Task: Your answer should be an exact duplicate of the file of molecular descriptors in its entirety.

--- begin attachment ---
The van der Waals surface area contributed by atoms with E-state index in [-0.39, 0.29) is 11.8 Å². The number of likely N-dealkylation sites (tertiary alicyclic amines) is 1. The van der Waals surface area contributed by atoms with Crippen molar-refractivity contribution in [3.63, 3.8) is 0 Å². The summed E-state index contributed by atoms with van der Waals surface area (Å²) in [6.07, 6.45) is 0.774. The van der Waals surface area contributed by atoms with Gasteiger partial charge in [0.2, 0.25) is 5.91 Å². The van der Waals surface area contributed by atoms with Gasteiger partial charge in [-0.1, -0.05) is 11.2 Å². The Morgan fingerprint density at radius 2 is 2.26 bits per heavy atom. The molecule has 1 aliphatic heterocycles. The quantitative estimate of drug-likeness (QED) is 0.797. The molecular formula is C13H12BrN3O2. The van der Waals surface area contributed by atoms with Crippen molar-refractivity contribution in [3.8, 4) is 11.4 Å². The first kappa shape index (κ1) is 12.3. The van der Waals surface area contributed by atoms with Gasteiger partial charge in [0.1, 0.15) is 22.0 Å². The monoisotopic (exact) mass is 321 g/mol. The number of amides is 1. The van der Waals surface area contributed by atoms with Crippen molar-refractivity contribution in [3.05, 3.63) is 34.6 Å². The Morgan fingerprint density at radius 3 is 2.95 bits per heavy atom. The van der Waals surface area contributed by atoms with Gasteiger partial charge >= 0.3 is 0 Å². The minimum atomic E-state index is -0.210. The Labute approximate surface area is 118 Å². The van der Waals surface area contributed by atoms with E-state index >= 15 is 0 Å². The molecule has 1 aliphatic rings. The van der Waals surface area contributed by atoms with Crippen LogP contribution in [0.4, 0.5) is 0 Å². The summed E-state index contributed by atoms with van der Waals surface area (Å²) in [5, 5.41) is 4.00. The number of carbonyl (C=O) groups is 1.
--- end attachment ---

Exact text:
The van der Waals surface area contributed by atoms with E-state index in [-0.39, 0.29) is 11.8 Å². The number of likely N-dealkylation sites (tertiary alicyclic amines) is 1. The van der Waals surface area contributed by atoms with Crippen molar-refractivity contribution in [3.63, 3.8) is 0 Å². The summed E-state index contributed by atoms with van der Waals surface area (Å²) in [6.07, 6.45) is 0.774. The van der Waals surface area contributed by atoms with Gasteiger partial charge in [0.2, 0.25) is 5.91 Å². The van der Waals surface area contributed by atoms with Gasteiger partial charge in [-0.1, -0.05) is 11.2 Å². The Morgan fingerprint density at radius 2 is 2.26 bits per heavy atom. The molecule has 1 aliphatic heterocycles. The quantitative estimate of drug-likeness (QED) is 0.797. The molecular formula is C13H12BrN3O2. The van der Waals surface area contributed by atoms with Crippen molar-refractivity contribution in [3.8, 4) is 11.4 Å². The first kappa shape index (κ1) is 12.3. The van der Waals surface area contributed by atoms with Gasteiger partial charge in [0.1, 0.15) is 22.0 Å². The monoisotopic (exact) mass is 321 g/mol. The number of amides is 1. The van der Waals surface area contributed by atoms with Crippen molar-refractivity contribution in [3.05, 3.63) is 34.6 Å². The Morgan fingerprint density at radius 3 is 2.95 bits per heavy atom. The van der Waals surface area contributed by atoms with Gasteiger partial charge >= 0.3 is 0 Å². The minimum atomic E-state index is -0.210. The Labute approximate surface area is 118 Å². The van der Waals surface area contributed by atoms with E-state index >= 15 is 0 Å². The molecule has 1 aliphatic rings. The van der Waals surface area contributed by atoms with Crippen LogP contribution in [0.4, 0.5) is 0 Å². The summed E-state index contributed by atoms with van der Waals surface area (Å²) in [5, 5.41) is 4.00. The number of carbonyl (C=O) groups is 1.